The article provides a systematic comparison of a model-free (Rescorla-Wagner based) and a model based approach to a visual search task, under varying levels of reward uncertainty. Outcomes of simulated behaviour and real subject choices are provided and discussed. The paper groups real subjects into various categories of learners and discusses their model parameters and implied choice mechanisms.

The results are generally well presented. However, the presentation is missing a clear presentation of the beta parameter (how many subjects acted how close to random? How meaningfull is the optimal choice for low beta players?) Generally, the nature of the estimation of model parameters for the RW model remains unclear. Was a minimum negative loglikelihood used? While model selection is present in the discussion section, actual model selection criteria are not shown. Post Author Feedback: I thank the authors for clarifying or promising to clarify the above points.

2-Confident (read it all; understood it all reasonably well)

The paper compared the relation between the critical parameters of Roscorla-Wagner model (learning rate) and a Bayesian dynamic belief model (\alpha which quantifies observer's belief of the stationality of the environment), and their relation with the summary statistics (probability of choosing the optimal target and lose-shift rate) of subjects in environments with different volatility, and simulated 3 types of extreme hypothetical subjects and evaluated the properties of the parameters of the two models if they were fitted to such hypothetical subjects.

The results seem to be solid and the data from real subjects appear compelling. As far as I can tell, the systematic comparison the authors made has not appeared in literature. The conclusion from this paper might contribute to our understanding of what parameters we might expect from an observer in environment of certain volatility, depending on his/her performance. The simulation results in Fig 2a,b and 3a,b provide good match to those observed in Fig 6. However, I feel the theoretical motivation is relatively weak. Providing extra evidence that learning rate can reflect the belief of volatility might be useful to the literature. However, this is not new idea (as in citation 2 and 9). And the \alpha in DBM by definition quantifies the belief of stationality. The summary in Table 1 and 2 may be noteworthy but falls somewhat on the border of novelty. The simulation in section 3.2 appears strange in logic. The No Learning behavior can be caused by many possibility, and one of the most probable cause is a subject who does not care about experiment at all. The Expert behavior who always chooses the optimal target is unrealistic in practice, since no subject could know where the correct target should appear before seeing feedback. Therefore, in my view, 2 out of 3 hypothetical behavioral types in Figure 1 do not appear interesting at all. WSLS might be a valid description of behavior of some subjects but seems better as a theoretical choice strategy which should be considered in parallel with R-W and DBM as models of behavior. I find it hard to consider these as "example of three behavioral types" (Fig 1). I would call at least two of them as hypothetical extreme behaviors. How the model accuracy was calculated was not made clear. The authors should not start using abbreviation for critical terms such as Rescorla-Wagner (R-W) without any introduction to the full term itself. The link of RL with Reinforcement Learning should also be pointed out explicitly for ease of reading for general readers. (new comment after seeing feedback): After taking other reviewers' opinion, I think this paper could have some value to the community. So I upgraded my rating for its potential impact. The author's explanation of expert learner makes a bit more sense to me. But it still sounds like half a god. It basically says the expert know exactly when reward probability changes. To me, a better definition of an "expert" would be an observer who has learnt the exact distribution of hidden parameters of a generative model and makes inference in a statistical optimal way. In the simulated case, the change point occurs randomly following a distribution. There is no way for any observer to learn exact the time when a change point occurs if the the change point itself does not occur at deterministic time points.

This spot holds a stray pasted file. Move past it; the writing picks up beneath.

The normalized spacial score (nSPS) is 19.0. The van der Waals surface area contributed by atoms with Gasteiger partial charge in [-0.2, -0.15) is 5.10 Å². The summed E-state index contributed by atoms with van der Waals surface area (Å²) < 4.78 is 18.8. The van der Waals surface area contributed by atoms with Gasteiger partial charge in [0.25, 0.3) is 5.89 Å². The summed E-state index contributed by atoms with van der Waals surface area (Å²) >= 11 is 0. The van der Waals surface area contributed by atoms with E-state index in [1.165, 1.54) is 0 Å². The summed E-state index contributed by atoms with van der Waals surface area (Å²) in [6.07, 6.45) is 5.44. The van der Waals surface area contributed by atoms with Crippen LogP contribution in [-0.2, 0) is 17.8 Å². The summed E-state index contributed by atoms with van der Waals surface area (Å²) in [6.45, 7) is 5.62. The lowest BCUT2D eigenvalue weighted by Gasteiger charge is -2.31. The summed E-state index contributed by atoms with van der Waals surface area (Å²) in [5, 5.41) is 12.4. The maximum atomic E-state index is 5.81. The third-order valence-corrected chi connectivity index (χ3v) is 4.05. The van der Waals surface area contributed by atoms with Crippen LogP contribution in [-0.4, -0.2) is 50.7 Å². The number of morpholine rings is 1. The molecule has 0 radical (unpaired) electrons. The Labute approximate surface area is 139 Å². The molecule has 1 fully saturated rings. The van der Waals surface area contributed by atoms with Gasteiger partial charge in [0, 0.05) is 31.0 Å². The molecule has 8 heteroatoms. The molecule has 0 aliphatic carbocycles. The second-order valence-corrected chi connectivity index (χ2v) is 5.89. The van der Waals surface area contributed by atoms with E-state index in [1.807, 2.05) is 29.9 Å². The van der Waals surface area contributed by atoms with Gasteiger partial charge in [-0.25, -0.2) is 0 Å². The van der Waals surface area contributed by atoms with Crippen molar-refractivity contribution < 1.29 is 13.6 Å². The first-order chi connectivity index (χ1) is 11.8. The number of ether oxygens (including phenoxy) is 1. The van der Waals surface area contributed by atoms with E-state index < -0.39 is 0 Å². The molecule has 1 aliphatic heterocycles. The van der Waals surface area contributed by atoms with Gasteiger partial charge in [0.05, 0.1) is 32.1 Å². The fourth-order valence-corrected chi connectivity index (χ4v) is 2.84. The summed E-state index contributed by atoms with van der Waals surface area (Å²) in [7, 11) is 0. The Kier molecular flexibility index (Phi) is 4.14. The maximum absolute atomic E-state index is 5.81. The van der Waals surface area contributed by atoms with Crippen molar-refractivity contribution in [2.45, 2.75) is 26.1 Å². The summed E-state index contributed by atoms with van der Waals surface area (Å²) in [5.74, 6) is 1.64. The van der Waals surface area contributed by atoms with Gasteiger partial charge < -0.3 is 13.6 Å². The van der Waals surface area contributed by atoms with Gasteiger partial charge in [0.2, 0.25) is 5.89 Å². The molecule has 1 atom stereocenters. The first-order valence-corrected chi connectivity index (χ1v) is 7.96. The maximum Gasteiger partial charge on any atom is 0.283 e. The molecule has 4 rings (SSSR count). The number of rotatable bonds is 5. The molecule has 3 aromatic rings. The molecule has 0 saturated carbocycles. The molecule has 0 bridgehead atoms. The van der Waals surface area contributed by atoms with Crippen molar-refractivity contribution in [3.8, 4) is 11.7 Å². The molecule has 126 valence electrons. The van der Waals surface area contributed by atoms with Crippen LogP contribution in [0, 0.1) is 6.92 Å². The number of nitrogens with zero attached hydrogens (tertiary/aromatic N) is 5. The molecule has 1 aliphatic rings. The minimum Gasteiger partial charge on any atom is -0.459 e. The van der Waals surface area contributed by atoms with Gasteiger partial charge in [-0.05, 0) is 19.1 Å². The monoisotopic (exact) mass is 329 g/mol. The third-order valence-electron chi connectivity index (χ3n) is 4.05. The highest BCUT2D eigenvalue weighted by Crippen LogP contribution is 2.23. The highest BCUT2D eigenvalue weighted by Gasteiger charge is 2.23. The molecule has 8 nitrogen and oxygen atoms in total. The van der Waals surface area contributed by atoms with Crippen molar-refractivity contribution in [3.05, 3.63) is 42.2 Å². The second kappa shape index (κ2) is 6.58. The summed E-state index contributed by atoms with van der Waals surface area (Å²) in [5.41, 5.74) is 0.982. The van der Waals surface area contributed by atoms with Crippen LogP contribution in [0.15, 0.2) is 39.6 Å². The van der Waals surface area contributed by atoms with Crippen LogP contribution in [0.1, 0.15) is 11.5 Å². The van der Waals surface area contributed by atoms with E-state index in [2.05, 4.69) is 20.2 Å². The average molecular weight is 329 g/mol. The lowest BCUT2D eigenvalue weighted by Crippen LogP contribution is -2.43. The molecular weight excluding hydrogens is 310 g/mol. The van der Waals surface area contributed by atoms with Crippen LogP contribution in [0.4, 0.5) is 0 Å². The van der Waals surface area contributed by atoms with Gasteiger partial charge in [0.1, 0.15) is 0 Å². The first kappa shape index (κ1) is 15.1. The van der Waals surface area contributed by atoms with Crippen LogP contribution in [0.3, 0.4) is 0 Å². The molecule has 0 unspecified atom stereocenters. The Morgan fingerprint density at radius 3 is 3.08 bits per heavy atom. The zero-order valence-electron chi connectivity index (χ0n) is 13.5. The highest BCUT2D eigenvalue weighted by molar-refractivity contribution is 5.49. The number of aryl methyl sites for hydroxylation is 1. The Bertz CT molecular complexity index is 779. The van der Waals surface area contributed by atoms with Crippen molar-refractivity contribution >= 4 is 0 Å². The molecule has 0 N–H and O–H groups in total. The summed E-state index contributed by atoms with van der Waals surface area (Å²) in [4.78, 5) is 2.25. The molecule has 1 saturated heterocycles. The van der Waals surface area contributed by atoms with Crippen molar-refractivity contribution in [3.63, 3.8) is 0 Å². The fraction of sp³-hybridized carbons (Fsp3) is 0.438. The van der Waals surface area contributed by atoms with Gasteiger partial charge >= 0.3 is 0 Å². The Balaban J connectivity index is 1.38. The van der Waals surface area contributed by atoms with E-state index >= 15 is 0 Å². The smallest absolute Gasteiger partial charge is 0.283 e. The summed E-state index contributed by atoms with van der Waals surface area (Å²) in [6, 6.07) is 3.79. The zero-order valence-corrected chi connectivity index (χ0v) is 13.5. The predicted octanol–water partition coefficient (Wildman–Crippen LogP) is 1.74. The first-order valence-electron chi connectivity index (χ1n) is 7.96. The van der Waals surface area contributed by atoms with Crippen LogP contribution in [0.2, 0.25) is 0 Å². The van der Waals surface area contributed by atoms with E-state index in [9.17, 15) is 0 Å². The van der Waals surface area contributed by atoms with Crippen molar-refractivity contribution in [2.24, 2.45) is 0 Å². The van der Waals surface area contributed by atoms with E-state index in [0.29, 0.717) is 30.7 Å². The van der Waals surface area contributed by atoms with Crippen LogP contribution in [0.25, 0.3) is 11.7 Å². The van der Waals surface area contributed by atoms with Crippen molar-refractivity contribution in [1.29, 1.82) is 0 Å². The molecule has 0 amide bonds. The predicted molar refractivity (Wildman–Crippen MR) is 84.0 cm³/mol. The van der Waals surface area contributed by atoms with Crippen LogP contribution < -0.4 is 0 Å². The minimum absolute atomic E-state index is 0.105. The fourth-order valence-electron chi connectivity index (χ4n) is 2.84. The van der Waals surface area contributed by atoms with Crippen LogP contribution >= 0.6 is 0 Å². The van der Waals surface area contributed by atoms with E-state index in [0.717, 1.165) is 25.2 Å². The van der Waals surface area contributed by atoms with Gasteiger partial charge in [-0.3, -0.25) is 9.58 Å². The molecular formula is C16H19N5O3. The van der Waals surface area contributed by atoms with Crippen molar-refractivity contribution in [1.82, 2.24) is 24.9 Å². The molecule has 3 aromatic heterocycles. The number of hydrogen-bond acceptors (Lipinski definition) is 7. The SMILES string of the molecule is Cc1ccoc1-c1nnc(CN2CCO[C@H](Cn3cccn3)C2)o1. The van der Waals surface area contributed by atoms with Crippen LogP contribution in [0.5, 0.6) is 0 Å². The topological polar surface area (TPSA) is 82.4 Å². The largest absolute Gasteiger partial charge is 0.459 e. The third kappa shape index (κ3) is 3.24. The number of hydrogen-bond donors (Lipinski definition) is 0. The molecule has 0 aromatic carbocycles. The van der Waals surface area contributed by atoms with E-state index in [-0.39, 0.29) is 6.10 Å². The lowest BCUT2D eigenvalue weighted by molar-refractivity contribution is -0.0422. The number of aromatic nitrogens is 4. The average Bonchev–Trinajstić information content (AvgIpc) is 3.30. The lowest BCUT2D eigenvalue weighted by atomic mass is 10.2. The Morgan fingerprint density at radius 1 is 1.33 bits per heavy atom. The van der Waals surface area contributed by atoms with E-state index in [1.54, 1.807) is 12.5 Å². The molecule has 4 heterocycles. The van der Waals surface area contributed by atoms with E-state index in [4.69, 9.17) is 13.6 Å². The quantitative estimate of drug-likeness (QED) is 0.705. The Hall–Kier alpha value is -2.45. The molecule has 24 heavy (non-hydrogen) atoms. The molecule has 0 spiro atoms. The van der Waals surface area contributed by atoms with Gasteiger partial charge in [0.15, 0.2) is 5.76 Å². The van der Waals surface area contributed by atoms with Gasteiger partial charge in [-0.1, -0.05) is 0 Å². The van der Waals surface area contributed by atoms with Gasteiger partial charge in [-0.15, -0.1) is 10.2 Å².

2-Confident (read it all; understood it all reasonably well)